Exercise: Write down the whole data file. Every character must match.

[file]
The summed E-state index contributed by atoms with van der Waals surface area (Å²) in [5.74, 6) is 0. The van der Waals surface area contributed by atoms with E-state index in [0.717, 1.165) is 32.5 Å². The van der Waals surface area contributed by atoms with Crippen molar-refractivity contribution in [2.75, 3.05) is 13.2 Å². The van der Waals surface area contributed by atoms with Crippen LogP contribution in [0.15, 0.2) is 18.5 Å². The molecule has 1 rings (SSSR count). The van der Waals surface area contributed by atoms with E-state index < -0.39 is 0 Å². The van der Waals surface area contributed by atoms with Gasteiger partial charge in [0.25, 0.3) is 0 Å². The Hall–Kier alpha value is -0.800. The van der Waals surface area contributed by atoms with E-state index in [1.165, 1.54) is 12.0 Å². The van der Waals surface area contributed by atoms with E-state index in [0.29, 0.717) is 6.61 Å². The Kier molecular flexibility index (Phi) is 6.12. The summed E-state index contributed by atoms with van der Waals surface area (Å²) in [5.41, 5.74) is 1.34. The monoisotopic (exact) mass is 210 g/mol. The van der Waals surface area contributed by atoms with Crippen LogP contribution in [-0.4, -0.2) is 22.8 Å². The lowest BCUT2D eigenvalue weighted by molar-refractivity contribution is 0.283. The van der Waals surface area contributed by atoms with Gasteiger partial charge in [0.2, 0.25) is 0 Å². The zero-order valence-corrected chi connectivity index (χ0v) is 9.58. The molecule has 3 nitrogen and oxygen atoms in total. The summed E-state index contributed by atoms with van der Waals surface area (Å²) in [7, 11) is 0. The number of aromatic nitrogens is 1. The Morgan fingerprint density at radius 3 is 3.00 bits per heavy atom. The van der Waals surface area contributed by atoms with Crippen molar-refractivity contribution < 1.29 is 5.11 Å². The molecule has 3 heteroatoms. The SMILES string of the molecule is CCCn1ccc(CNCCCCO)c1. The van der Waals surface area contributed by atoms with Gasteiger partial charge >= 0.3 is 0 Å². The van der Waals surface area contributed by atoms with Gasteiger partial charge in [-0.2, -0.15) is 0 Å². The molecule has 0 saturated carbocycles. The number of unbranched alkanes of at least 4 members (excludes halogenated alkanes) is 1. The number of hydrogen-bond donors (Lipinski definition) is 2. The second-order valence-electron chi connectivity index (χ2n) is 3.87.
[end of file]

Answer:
The summed E-state index contributed by atoms with van der Waals surface area (Å²) in [5.74, 6) is 0. The van der Waals surface area contributed by atoms with E-state index in [0.717, 1.165) is 32.5 Å². The van der Waals surface area contributed by atoms with Crippen molar-refractivity contribution in [2.75, 3.05) is 13.2 Å². The van der Waals surface area contributed by atoms with Crippen LogP contribution in [0.15, 0.2) is 18.5 Å². The molecule has 1 rings (SSSR count). The van der Waals surface area contributed by atoms with E-state index < -0.39 is 0 Å². The van der Waals surface area contributed by atoms with Gasteiger partial charge in [0.25, 0.3) is 0 Å². The Hall–Kier alpha value is -0.800. The van der Waals surface area contributed by atoms with E-state index in [1.165, 1.54) is 12.0 Å². The van der Waals surface area contributed by atoms with E-state index in [0.29, 0.717) is 6.61 Å². The Kier molecular flexibility index (Phi) is 6.12. The summed E-state index contributed by atoms with van der Waals surface area (Å²) in [5.41, 5.74) is 1.34. The monoisotopic (exact) mass is 210 g/mol. The van der Waals surface area contributed by atoms with Crippen LogP contribution in [-0.4, -0.2) is 22.8 Å². The lowest BCUT2D eigenvalue weighted by molar-refractivity contribution is 0.283. The van der Waals surface area contributed by atoms with Gasteiger partial charge in [0.2, 0.25) is 0 Å². The zero-order valence-corrected chi connectivity index (χ0v) is 9.58. The molecule has 3 nitrogen and oxygen atoms in total. The summed E-state index contributed by atoms with van der Waals surface area (Å²) in [7, 11) is 0. The number of aromatic nitrogens is 1. The Morgan fingerprint density at radius 3 is 3.00 bits per heavy atom. The van der Waals surface area contributed by atoms with Crippen molar-refractivity contribution < 1.29 is 5.11 Å². The molecule has 3 heteroatoms. The SMILES string of the molecule is CCCn1ccc(CNCCCCO)c1. The van der Waals surface area contributed by atoms with Gasteiger partial charge >= 0.3 is 0 Å². The van der Waals surface area contributed by atoms with Gasteiger partial charge in [-0.2, -0.15) is 0 Å². The molecule has 0 saturated carbocycles. The number of unbranched alkanes of at least 4 members (excludes halogenated alkanes) is 1. The number of hydrogen-bond donors (Lipinski definition) is 2. The second-order valence-electron chi connectivity index (χ2n) is 3.87.